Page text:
Monday, November 13, 2017

Clear-Eyed Humanism

Le fils de Joseph (2016) - Green
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Vincent (Victor Ezenfis) is a good kid. He's a kind of kid who shies away from fellow schoolmates torturing the rat in a trap and steals from a Hardware store but only to put the item back later, smiling to himself. He is also a serious kid who'd have Caravaggio's Sacrifice of Issac on his bedroom wall. Raised by a hardworking single mom (Natasha Régnier), he has never known his dad. He becomes increasingly unhappy about this and starts resenting his mom.

After snooping around the house, Vincent finds out who his dad is- Oscar Pomenor (Mathieu Amalric), a big time playboy and important literary figure in Paris. After gaining access to one of Pomenor's parties by pretending to be one of his literary pupils, Vincent sneaks into his posh office only to witness his dad's extramarital thryst. It turns out that Pomenor is a grade A asshole and a terrible human being, not worthy of being a dad. He makes a decision to kill him, Abraham style. But when the moment comes, he can't do it. And there in the hotel bar where Pomenor's office is located, he meets Joseph (Fabrizio Rongione), who has just been rejected a loan by Pomenor.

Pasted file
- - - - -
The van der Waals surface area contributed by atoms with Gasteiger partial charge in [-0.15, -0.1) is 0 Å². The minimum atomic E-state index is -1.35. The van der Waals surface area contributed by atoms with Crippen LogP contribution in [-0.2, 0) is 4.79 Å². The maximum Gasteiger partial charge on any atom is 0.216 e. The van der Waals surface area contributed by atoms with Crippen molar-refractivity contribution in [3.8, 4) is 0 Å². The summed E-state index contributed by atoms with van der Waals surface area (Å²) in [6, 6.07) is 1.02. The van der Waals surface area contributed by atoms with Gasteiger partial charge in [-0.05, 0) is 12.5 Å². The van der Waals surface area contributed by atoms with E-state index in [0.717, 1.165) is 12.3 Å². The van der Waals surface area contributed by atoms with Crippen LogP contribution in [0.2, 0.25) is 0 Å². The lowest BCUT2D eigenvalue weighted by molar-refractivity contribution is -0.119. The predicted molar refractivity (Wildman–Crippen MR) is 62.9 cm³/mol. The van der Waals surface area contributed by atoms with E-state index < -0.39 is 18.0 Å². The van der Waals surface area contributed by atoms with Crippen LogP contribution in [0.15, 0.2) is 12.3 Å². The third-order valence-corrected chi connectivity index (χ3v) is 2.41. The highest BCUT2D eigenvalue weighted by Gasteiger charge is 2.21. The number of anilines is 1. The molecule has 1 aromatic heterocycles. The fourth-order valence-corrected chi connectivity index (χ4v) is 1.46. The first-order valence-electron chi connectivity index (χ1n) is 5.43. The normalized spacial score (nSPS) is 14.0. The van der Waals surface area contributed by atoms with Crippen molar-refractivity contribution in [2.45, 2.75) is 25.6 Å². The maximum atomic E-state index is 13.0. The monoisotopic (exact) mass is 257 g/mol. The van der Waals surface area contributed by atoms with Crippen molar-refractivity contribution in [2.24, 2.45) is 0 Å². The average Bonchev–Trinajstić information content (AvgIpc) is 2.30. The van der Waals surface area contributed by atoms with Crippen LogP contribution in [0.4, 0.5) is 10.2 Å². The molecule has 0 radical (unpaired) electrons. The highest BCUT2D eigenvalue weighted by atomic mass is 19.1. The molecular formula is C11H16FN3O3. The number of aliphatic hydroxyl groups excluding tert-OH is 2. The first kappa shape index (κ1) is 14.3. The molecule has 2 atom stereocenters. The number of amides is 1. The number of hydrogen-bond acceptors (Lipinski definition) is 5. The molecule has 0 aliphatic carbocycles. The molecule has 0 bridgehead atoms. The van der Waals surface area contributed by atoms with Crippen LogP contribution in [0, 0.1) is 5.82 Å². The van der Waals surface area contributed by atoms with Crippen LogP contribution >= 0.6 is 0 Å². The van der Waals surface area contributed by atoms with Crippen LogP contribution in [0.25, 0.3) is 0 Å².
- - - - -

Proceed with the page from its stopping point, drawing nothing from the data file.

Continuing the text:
Joseph, a never-do-well brother of Oscar, who dreams of owning a farm in Normandy where he grew up, strikes up a good friendship with troubled Vincent. The kid, longing for a good dad and a family, in turn introduces him to his mom. The romance blossoms.

Even though Le fils de Joseph is steeped in religious references, you can't not be moved by its clear-eyed humanism. Green, a unique filmmaker whose Bressonian approach might need some getting used to, once again, makes a deeply touching parable showing that goodness exists in people. Solid performances all around. Régnier's beautiful in this. SHer subtle, warm, vulnerable performance really shines.